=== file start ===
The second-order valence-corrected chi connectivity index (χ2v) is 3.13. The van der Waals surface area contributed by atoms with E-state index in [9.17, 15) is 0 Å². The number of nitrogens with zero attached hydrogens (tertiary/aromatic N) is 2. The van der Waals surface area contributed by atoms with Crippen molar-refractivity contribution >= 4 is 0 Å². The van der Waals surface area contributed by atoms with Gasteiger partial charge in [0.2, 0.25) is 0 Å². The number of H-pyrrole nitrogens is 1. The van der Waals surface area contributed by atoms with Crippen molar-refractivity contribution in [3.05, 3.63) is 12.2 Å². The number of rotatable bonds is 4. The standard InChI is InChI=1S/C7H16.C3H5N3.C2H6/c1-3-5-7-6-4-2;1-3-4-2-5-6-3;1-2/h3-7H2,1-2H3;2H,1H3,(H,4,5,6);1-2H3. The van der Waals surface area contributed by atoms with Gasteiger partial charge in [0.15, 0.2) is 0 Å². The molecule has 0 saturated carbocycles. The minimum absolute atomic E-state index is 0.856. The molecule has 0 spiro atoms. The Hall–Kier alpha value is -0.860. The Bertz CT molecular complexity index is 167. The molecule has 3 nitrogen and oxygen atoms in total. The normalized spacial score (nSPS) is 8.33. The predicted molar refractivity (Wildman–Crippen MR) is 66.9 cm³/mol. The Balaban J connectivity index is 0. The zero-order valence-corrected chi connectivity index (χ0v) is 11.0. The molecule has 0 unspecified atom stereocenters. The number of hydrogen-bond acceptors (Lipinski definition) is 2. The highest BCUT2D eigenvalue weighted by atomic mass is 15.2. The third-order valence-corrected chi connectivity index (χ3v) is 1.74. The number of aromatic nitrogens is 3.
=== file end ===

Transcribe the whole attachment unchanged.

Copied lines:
The second-order valence-corrected chi connectivity index (χ2v) is 3.13. The van der Waals surface area contributed by atoms with E-state index in [9.17, 15) is 0 Å². The number of nitrogens with zero attached hydrogens (tertiary/aromatic N) is 2. The van der Waals surface area contributed by atoms with Crippen molar-refractivity contribution >= 4 is 0 Å². The van der Waals surface area contributed by atoms with Gasteiger partial charge in [0.2, 0.25) is 0 Å². The number of H-pyrrole nitrogens is 1. The van der Waals surface area contributed by atoms with Crippen molar-refractivity contribution in [3.05, 3.63) is 12.2 Å². The number of rotatable bonds is 4. The standard InChI is InChI=1S/C7H16.C3H5N3.C2H6/c1-3-5-7-6-4-2;1-3-4-2-5-6-3;1-2/h3-7H2,1-2H3;2H,1H3,(H,4,5,6);1-2H3. The van der Waals surface area contributed by atoms with Gasteiger partial charge in [0.15, 0.2) is 0 Å². The molecule has 0 saturated carbocycles. The minimum absolute atomic E-state index is 0.856. The molecule has 0 spiro atoms. The Hall–Kier alpha value is -0.860. The Bertz CT molecular complexity index is 167. The molecule has 3 nitrogen and oxygen atoms in total. The normalized spacial score (nSPS) is 8.33. The predicted molar refractivity (Wildman–Crippen MR) is 66.9 cm³/mol. The Balaban J connectivity index is 0. The zero-order valence-corrected chi connectivity index (χ0v) is 11.0. The molecule has 0 unspecified atom stereocenters. The number of hydrogen-bond acceptors (Lipinski definition) is 2. The highest BCUT2D eigenvalue weighted by atomic mass is 15.2. The third-order valence-corrected chi connectivity index (χ3v) is 1.74. The number of aromatic nitrogens is 3.